The ongoing repairs to my fence have given me another opportunity for observing nature. The strange object above is a British Soldier Lichen. These were growing in several places on my fence. This is an extreme close up - they are at most only a few millimeters high.
Lichen are a symbiotic living arrangement between a fungus and an algae. The algae provides food for the fungus through photosynthesis, and the fungus provides minerals from the environment and shelter for the algae.
The lichen takes its scientific name from the name of the fungus. In this case, a Cladonia cristatella fungus is co-habitating with a Trebouxia erici algae. What is amazing is that the fungus by itself is a white blob, and the algae by itself is a green blob. Only when they are living together do they form the stalk (thallus) with the bright red fruiting structure (apothecia) on top.
This one appears to have a few white dots on the fruiting structures. I noticed this on some photos of other British Soldiers on the internet. Nobody mentioned what these are, but I have to guess they are spores getting ready to be released. The spores are only from the fungus - the "offspring" will not form lichen unless it comes across the proper algae.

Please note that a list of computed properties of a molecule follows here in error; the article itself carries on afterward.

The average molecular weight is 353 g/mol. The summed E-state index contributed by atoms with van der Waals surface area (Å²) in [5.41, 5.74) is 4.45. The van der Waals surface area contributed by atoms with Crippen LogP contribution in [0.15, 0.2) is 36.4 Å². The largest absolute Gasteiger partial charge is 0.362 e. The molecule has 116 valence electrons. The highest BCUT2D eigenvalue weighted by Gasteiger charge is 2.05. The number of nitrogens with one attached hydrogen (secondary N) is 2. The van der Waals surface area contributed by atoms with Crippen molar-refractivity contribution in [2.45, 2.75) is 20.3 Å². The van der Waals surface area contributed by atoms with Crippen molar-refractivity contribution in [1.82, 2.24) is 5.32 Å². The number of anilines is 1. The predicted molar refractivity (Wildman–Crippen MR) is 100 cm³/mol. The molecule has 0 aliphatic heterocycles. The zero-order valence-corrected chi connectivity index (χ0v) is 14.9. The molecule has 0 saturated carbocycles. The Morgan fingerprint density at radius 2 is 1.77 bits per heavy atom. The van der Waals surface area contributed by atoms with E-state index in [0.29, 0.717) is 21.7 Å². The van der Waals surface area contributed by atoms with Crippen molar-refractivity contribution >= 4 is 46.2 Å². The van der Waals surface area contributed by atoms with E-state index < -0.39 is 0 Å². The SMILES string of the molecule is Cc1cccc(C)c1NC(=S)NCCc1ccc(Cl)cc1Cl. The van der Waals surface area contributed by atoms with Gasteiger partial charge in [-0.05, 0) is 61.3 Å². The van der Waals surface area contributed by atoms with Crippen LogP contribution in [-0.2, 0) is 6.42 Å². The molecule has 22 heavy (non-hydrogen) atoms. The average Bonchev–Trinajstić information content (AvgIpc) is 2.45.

This next one, I believe, is a Beard Lichen (Usnea sp.). This lichen is well known for its antibiotic properties. Before the invention of "modern" antibiotics (derived from Penicillium fungus), Usnea lichen was placed on wounds to keep them from getting infected. If you are a Lost fan and were wondering what that "stuff" was being draped on Jacob's mother's wounds, it was probably Usnea lichen.
Unfortunately I can't be completely sure that this lichen is Usnea sp. Some other lichens look similar. If you are stranded on a desert island with an open wound and you need to know for sure, apparently the trick is to break the stalk (thallus). If there is an elastic, white cord running down the center, it is Usnea. (This bit of medical advice is from Wikipedia. You might want to consult a trained ethnobotanist before becoming stranded on a desert island.)
Finally, this somewhat boring lichen is a Common Greenshield (Flavoparmelia caperata). Hey, not every lichen can be interesting or beautiful. The wrinkly part in the middle releases "soredia", which are bits of fungus wrapped around bits of algae. These will grow new lichen when they are released, as opposed to the "spores" released by the British Soldiers which grow only fungus.
One thing I can tell you about removing lichen - if you are allergic to fungus (aka mold) you should wear a dust mask. My nose is still running and I am still sneezing.
See this link for my last adventure fixing the fence.